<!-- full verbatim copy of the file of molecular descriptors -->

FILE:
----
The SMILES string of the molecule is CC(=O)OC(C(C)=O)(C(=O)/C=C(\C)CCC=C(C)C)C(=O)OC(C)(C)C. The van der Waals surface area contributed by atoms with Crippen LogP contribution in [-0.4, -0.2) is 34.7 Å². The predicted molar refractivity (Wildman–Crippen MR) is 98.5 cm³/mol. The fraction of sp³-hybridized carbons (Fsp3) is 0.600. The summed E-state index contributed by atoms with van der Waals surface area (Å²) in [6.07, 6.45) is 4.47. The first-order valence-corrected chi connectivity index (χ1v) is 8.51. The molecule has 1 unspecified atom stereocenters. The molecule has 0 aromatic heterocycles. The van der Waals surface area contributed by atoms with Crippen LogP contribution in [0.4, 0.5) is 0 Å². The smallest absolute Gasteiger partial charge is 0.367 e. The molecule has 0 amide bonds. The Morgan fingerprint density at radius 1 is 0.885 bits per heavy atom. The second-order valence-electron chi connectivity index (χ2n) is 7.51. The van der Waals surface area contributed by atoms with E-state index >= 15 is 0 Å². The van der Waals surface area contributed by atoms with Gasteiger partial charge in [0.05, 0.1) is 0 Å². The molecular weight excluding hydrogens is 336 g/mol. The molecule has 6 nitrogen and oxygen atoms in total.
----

The SMILES string of the molecule is CC(=O)OC(C(C)=O)(C(=O)/C=C(\C)CCC=C(C)C)C(=O)OC(C)(C)C. The van der Waals surface area contributed by atoms with Crippen LogP contribution in [-0.4, -0.2) is 34.7 Å². The predicted molar refractivity (Wildman–Crippen MR) is 98.5 cm³/mol. The fraction of sp³-hybridized carbons (Fsp3) is 0.600. The summed E-state index contributed by atoms with van der Waals surface area (Å²) in [6.07, 6.45) is 4.47. The first-order valence-corrected chi connectivity index (χ1v) is 8.51. The molecule has 1 unspecified atom stereocenters. The molecule has 0 aromatic heterocycles. The van der Waals surface area contributed by atoms with Crippen LogP contribution in [0.4, 0.5) is 0 Å². The smallest absolute Gasteiger partial charge is 0.367 e. The molecule has 0 amide bonds. The Morgan fingerprint density at radius 1 is 0.885 bits per heavy atom. The second-order valence-electron chi connectivity index (χ2n) is 7.51. The van der Waals surface area contributed by atoms with E-state index >= 15 is 0 Å². The van der Waals surface area contributed by atoms with Gasteiger partial charge in [0.05, 0.1) is 0 Å². The molecular weight excluding hydrogens is 336 g/mol. The molecule has 6 nitrogen and oxygen atoms in total.